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Wing shape as a taxonomic trait: separating genetic variation from host-induced plasticity in aphid parasitoids
Zoological Journal of the Linnean Society
Separating environmental effects on an organism's phenotype from genetic effects is not only of evolutionary interest, but also important in morphological taxonomy. Ideally, morphological traits to distinguish species are robust to environmental variation. In taxonomically difficult groups of insects such as aphid parasitoids (Hymenoptera: Braconidae: Aphidiinae), wing shape quantified by geometric morphometrics is increasingly used to distinguish cryptic species that are difficult to separate with other morphological characters. However, aphid parasitoids may use multiple host species; the validity of this approach thus hinges on wing shape being a genetically hard-wired trait that is not strongly moulded by the host in which the parasitoid develops. The occurrence of asexual lines in the aphid parasitoid Lysiphlebus fabarum (Marshall) provides an opportunity to test this assumption by rearing genetically identical individuals in different environments. We reared five asexual lines of L. fabarum in four different aphid species to quantify the relative importance of these factors on parasitoid wing shape. We found that the parasitoid genotype explains a much larger proportion of the observed variation in wing shape than the host species. The host also significantly affected wing shape, but to a lesser extent, and largely via an effect on size (allometry), which can be corrected for. Our study shows that even at the level of lineages within a single species, the influence of the host environment is small relative to the genetic determination of wing shape, thus validating the use of this trait for taxonomic purposes.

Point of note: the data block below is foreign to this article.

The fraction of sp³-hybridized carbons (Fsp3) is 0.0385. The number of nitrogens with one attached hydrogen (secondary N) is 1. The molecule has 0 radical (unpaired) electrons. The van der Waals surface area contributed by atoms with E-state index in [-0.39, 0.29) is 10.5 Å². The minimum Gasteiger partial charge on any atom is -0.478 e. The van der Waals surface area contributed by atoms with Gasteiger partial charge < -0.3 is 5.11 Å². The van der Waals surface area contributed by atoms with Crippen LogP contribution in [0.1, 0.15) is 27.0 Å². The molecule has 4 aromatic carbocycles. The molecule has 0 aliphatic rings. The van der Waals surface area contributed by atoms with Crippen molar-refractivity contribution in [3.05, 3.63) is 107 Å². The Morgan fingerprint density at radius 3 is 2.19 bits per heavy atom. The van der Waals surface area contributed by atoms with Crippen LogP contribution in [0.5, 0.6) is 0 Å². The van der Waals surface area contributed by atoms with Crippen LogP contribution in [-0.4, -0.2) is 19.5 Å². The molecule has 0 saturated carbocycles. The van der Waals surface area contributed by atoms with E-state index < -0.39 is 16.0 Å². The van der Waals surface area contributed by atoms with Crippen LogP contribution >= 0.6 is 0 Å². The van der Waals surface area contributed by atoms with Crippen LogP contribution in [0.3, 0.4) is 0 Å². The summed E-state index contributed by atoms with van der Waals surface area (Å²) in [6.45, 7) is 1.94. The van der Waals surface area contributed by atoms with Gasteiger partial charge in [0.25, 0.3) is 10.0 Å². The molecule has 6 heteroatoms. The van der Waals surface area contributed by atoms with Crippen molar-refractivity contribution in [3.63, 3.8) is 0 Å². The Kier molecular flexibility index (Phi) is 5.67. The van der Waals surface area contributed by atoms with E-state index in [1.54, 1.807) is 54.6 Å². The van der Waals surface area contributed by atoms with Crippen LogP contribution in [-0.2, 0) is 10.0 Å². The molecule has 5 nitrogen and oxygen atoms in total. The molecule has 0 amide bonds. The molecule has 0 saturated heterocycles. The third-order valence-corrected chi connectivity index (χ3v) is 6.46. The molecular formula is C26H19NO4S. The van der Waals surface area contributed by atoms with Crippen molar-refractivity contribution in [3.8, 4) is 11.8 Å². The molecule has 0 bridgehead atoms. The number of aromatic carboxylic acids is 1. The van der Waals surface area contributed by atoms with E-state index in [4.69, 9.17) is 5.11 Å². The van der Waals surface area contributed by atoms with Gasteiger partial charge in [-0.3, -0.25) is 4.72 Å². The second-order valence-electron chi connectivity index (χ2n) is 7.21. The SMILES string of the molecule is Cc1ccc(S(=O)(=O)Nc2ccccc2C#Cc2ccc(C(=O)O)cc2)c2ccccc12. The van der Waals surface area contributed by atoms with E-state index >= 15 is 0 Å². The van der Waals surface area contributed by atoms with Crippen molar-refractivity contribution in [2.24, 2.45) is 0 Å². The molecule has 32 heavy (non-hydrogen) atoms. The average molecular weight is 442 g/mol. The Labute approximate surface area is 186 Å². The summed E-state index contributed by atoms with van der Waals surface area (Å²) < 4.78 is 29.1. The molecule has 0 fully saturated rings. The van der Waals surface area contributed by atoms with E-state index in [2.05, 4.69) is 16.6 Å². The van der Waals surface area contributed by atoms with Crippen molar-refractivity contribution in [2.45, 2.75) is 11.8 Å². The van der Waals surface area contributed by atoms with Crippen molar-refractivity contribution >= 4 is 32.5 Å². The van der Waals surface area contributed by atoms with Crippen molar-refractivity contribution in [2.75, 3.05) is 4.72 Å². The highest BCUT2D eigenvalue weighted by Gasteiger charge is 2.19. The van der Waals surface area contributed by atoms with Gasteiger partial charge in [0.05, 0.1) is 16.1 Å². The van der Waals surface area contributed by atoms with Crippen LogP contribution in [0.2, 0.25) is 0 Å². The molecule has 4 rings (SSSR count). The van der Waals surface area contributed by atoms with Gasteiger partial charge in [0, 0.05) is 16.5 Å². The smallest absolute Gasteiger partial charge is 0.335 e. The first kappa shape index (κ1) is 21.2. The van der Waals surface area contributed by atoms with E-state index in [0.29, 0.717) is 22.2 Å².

allometry, geometric morphometrics, phenotypic plasticity, taxonomy
Web of science
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